A good calligraphy set for beginners is one of the best ways to jump start anyone’s learning. That paired with the free practice sheets and resources here at Calligrascape will definitely boost your learning.
When I first started learning about calligraphy there were so many tools out there that the Instagram users I followed were using. I had so many questions about what to buy: What was good? Would I be able to use that? How hard is it to get the hang of it? This post was written to answer those questions and give recommendations to completely new writers on the best tools to start learning calligraphy with. If I was going to make a list of beginner friendly all-star products every item here would be on it.
The 4 Tools you need for Modern Calligraphy
1. Oblique Pen Holder
I originally started with a straight pen holder when I was learning modern calligraphy, but after much practice, I purchased an oblique holder. This increased my quality of letters, and my consistency quite considerably as I was holding the straight pen at different angles every time I went to dip it again. An oblique holder keeps the nib at around a 52 degree angle to allow consistent angling on letters. The holder is an important tool but is nothing without a nib. You can get an oblique pen set with assorted nibs, as I first did, but the nibs they include with it are very touchy and wouldn’t recommend for a beginner. Therefore, I heavily suggest just get just the holder for half the price of the set and get the beginner friendly nibs below.
2. Nikko G Nib
You can definitely tell how serious I am about this nib by checking my entire post devoted to it. To summarize it in this tiny paragraph, without how to use it and care for it: This nib is the best modern calligraphy nib for beginners, hands down. Its flexibility allows new learners of the craft some play and is very forgiving compared to other nibs. Not only that but compared to the average, the Nikko G nib holds much more ink in the well. This allows for less dips and more writing. When I bought the pack of 10 nibs my first one lasted over a year! So you are definitely getting value if you choose to get these fantastic nibs.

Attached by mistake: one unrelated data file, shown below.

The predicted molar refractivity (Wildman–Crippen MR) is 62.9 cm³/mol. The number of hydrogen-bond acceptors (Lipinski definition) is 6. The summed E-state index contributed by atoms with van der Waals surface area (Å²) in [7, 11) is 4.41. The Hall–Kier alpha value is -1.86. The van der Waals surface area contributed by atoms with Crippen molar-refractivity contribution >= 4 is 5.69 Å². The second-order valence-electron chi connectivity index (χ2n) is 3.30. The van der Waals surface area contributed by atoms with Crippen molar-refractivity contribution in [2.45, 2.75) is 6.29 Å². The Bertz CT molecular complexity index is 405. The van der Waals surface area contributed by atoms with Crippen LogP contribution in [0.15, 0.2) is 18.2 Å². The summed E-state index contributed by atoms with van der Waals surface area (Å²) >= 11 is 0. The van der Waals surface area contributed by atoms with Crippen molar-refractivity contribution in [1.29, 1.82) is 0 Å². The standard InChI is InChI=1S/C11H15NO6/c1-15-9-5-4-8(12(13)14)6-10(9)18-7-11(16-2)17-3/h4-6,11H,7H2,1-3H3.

3. Speedball Super Black Calligraphy Ink
Ah, calligraphy ink, the art creator and clothes destroyer. Without the proper consistency, the ink sticks on the nib too much or slides right off. I have found that Speedball Super Black Calligraphy Ink is a great balance of fast drying and consistency. I personally bought it in bulk (up in the header image) as you get much better value and it will last for such a long time.
4. Rhodia DotPad or Southworth Linen Paper
Rhodia Dotpads are a great practice paper. You can take it anywhere and it works well with any calligraphy tools out there. However, I would say it is a little on the pricier side of things and if you are just starting I can understand not wanting to spend too much. Because believe me, you will fill a book like this really quick. So an alternative would be to buy Southworth Linen Paper in bulk for the best value. If you want to a visual comparison of the two mentioned papers head over to my in-depth paper comparison post here. The bonus of using sheets of paper instead of a book is to print off some free practice sheets to get a jump start on your practice.
Example of Lettering with the Mentioned Tools
Above is an example of what you can expect with the Nikko G nib in an oblique pen holder, on Southworth Linen Paper, written in Speedball Super Black Ink. If you now have the tools, you can start learning modern calligraphy from my post here: Modern Calligraphy for Beginners – Basic Strokes & Free Practice Sheets
Optional Tools for a Beginners Starter Kit
There are two more tools that any beginner in calligraphy may want if they want to learn different kinds of calligraphy. I have included them even though they aren’t for modern calligraphy.
Pilot Parallels are my favourite calligraphy tool for sure. They are resilient, never clog (if you use their ink cartridges) and write blackletter beautifully. There is really no equal when it comes to this kind of pen. Highly recommend if you want to Learn Blackletter Calligraphy. Pictured below is an example of Blackletter calligraphy on the Rhodia Dotpad. You can get them for $24 for 4 pens or $8.50 for just 1.
Tombow Brush Pen
There are many types of brush pens out there and I definitely haven’t tried them all. But of the ones I have tried, the Tombow Brush Pen has been my favourite. Its flexible broad tip lasts quite a while for being a marker. Like all brush pens they come in so many colours that you may get accidentally get too many haha.
Now Over to You…
What tool did I miss?
Is there something better than the products I have mentioned?
Any questions and comments are encouraged.
Thanks for reading the whole thing!